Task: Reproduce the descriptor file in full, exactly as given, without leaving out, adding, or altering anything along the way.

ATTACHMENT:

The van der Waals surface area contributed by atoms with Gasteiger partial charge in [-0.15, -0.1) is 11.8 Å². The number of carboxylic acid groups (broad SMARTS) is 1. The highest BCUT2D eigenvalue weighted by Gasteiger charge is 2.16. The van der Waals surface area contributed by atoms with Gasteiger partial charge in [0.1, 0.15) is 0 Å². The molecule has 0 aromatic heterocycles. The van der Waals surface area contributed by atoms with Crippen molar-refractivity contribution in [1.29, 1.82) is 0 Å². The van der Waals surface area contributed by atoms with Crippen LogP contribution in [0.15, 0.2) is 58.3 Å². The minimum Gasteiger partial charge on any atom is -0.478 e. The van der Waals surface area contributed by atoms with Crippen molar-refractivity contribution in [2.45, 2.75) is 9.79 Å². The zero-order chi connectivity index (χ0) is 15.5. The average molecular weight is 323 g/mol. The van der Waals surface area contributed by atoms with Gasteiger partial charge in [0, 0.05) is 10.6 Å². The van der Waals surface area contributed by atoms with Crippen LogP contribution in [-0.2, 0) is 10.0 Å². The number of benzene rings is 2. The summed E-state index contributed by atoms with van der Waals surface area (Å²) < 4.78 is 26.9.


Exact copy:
The van der Waals surface area contributed by atoms with Gasteiger partial charge in [-0.15, -0.1) is 11.8 Å². The number of carboxylic acid groups (broad SMARTS) is 1. The highest BCUT2D eigenvalue weighted by Gasteiger charge is 2.16. The van der Waals surface area contributed by atoms with Gasteiger partial charge in [0.1, 0.15) is 0 Å². The molecule has 0 aromatic heterocycles. The van der Waals surface area contributed by atoms with Crippen molar-refractivity contribution in [1.29, 1.82) is 0 Å². The van der Waals surface area contributed by atoms with Crippen LogP contribution in [0.15, 0.2) is 58.3 Å². The minimum Gasteiger partial charge on any atom is -0.478 e. The van der Waals surface area contributed by atoms with Crippen molar-refractivity contribution in [2.45, 2.75) is 9.79 Å². The zero-order chi connectivity index (χ0) is 15.5. The average molecular weight is 323 g/mol. The van der Waals surface area contributed by atoms with Gasteiger partial charge in [0, 0.05) is 10.6 Å². The van der Waals surface area contributed by atoms with Crippen LogP contribution in [-0.2, 0) is 10.0 Å². The number of benzene rings is 2. The summed E-state index contributed by atoms with van der Waals surface area (Å²) < 4.78 is 26.9.